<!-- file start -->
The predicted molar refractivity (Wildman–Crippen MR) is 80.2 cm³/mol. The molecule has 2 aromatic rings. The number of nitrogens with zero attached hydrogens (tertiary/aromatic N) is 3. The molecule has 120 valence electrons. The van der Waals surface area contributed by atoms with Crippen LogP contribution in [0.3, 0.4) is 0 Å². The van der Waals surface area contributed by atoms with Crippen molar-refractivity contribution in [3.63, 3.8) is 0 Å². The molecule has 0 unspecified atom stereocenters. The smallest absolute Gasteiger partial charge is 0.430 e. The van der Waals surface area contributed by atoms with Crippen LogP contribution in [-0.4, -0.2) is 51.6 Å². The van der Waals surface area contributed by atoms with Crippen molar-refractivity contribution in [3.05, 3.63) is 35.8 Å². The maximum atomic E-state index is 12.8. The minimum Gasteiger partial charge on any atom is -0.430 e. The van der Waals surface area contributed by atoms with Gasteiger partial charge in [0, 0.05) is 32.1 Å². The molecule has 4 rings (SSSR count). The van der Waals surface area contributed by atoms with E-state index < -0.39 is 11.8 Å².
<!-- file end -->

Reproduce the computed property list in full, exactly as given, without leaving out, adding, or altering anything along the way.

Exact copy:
The predicted molar refractivity (Wildman–Crippen MR) is 80.2 cm³/mol. The molecule has 2 aromatic rings. The number of nitrogens with zero attached hydrogens (tertiary/aromatic N) is 3. The molecule has 120 valence electrons. The van der Waals surface area contributed by atoms with Crippen LogP contribution in [0.3, 0.4) is 0 Å². The van der Waals surface area contributed by atoms with Crippen molar-refractivity contribution in [3.63, 3.8) is 0 Å². The molecule has 0 unspecified atom stereocenters. The smallest absolute Gasteiger partial charge is 0.430 e. The van der Waals surface area contributed by atoms with Crippen LogP contribution in [-0.4, -0.2) is 51.6 Å². The van der Waals surface area contributed by atoms with Crippen molar-refractivity contribution in [3.05, 3.63) is 35.8 Å². The maximum atomic E-state index is 12.8. The minimum Gasteiger partial charge on any atom is -0.430 e. The van der Waals surface area contributed by atoms with Gasteiger partial charge in [0, 0.05) is 32.1 Å². The molecule has 4 rings (SSSR count). The van der Waals surface area contributed by atoms with E-state index < -0.39 is 11.8 Å².